What types of conduct have been found to be sexual harassment?

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Jeffrey Johnson is a legal writer with a focus on personal injury. He has worked on personal injury and sovereign immunity litigation in addition to experience in family, estate, and criminal law. He earned a J.D. from the University of Baltimore and has worked in legal offices and non-profits in Maryland, Texas, and North Carolina. He has also earned an MFA in screenwriting from Chapman Univer...

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UPDATED: Jul 16, 2021

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Sexual harassment is far broader than a threat along the lines of: “If you want to keep your job, you’ll have to go to bed with me.” Supervisors, co-employees, or even customers and vendors can sexually harass an employee. Courts and agencies — after considering all of the circumstances in the particular cases — have variously found the following types of conduct to be illegal sexual harassment:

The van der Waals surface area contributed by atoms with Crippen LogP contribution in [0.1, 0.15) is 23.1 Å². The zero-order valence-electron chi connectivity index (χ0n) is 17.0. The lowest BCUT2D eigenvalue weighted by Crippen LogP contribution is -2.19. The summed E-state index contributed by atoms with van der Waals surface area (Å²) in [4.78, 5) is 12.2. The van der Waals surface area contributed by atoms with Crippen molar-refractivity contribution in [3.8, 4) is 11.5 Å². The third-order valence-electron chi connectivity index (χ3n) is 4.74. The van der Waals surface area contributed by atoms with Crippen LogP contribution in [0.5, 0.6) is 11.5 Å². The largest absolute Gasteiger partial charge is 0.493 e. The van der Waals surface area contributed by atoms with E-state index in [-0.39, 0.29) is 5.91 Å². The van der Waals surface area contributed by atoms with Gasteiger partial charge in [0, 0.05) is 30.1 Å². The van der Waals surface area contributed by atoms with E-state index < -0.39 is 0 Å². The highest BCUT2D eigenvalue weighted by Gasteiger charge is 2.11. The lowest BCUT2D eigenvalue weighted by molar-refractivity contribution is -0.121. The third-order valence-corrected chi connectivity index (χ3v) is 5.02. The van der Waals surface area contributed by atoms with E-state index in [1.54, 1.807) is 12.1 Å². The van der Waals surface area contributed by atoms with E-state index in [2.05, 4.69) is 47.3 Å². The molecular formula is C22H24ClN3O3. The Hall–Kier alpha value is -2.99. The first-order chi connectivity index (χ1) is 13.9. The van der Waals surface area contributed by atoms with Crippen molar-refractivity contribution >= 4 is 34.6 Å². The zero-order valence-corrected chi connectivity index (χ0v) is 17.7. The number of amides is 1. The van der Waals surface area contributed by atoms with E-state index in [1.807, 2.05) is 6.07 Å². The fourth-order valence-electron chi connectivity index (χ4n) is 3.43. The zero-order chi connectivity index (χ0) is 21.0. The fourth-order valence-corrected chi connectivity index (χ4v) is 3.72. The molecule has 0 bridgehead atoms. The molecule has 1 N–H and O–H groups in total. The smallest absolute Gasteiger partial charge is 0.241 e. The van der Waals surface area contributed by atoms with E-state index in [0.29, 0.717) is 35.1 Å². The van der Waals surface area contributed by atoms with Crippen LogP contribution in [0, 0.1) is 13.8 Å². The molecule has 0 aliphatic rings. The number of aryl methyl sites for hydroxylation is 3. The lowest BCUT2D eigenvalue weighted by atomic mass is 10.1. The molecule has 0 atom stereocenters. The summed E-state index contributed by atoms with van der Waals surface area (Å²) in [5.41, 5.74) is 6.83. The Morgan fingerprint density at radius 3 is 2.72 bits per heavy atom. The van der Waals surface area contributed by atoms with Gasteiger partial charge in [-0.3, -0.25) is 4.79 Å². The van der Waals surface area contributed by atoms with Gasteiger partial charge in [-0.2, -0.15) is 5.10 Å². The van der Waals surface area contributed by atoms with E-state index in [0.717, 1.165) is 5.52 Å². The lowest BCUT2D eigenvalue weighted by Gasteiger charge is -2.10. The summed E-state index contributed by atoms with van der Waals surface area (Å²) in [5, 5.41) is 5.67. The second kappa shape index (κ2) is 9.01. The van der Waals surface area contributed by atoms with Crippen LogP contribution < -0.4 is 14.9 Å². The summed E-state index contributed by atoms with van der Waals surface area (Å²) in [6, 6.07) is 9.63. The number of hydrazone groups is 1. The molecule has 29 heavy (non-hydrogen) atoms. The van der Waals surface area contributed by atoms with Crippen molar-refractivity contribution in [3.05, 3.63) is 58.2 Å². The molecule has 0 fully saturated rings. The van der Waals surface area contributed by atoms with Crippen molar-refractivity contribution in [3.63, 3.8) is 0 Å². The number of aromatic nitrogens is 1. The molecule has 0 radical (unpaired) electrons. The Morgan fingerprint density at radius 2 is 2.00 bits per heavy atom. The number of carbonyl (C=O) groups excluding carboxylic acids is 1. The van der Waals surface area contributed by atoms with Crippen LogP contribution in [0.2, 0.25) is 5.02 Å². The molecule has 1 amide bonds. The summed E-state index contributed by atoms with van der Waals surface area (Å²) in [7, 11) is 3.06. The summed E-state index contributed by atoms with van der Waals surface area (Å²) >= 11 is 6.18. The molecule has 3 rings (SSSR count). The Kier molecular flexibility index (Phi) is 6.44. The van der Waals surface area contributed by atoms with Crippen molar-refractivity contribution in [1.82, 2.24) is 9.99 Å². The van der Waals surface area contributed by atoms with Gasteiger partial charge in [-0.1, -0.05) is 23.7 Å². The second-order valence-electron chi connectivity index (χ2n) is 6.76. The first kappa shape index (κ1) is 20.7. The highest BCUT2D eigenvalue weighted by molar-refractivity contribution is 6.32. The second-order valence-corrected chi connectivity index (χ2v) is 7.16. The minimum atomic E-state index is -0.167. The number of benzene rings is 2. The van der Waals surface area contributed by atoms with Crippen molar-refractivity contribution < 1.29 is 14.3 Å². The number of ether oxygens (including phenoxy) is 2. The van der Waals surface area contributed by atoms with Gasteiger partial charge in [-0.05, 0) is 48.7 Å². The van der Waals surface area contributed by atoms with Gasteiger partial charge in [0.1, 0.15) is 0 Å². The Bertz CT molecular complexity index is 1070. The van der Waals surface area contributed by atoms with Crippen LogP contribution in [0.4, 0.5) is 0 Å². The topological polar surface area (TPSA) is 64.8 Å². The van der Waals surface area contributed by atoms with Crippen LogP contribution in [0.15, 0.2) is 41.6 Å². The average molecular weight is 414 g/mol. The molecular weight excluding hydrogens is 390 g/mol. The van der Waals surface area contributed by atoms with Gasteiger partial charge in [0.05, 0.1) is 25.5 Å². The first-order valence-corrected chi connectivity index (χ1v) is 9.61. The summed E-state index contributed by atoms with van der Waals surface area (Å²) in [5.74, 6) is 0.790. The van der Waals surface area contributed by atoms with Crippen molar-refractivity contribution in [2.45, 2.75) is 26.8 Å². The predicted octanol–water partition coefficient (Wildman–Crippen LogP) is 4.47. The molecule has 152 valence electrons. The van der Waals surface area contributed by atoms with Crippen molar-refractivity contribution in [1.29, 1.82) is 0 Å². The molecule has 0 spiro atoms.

1. Repeated sexual innuendo, obscene or off-color jokes, slurs, lewd remarks and language, and other offensive sexual comments;
  2. Content in letters and notes, facsimiles, e-mail, graffiti that is of a sexual nature or sexually abusive;
  3. Sexual propositions, insults, and threats;
  4. Sexually-oriented demeaning names;
  5. Persistent unwanted sexual or romantic overtures or attention;
  6. Leering, whistling, or other sexually suggestive sounds or gestures;
  7. Displaying pornographic pictures, calendars, cartoons, or other sexual material in the workplace;
  8. Coerced or unwelcome touching, patting, brushing up against, pinching, kissing, stroking, massaging, squeezing, fondling, or tickling;
  9. Subtle or overt pressure for sexual favors;
  10. Coerced sexual intercourse (e.g., as a condition of employment or academic status).

If you have experienced any of this behavior on the job, consider seeking legal help to find out whether you may have a case for sexual harassment.

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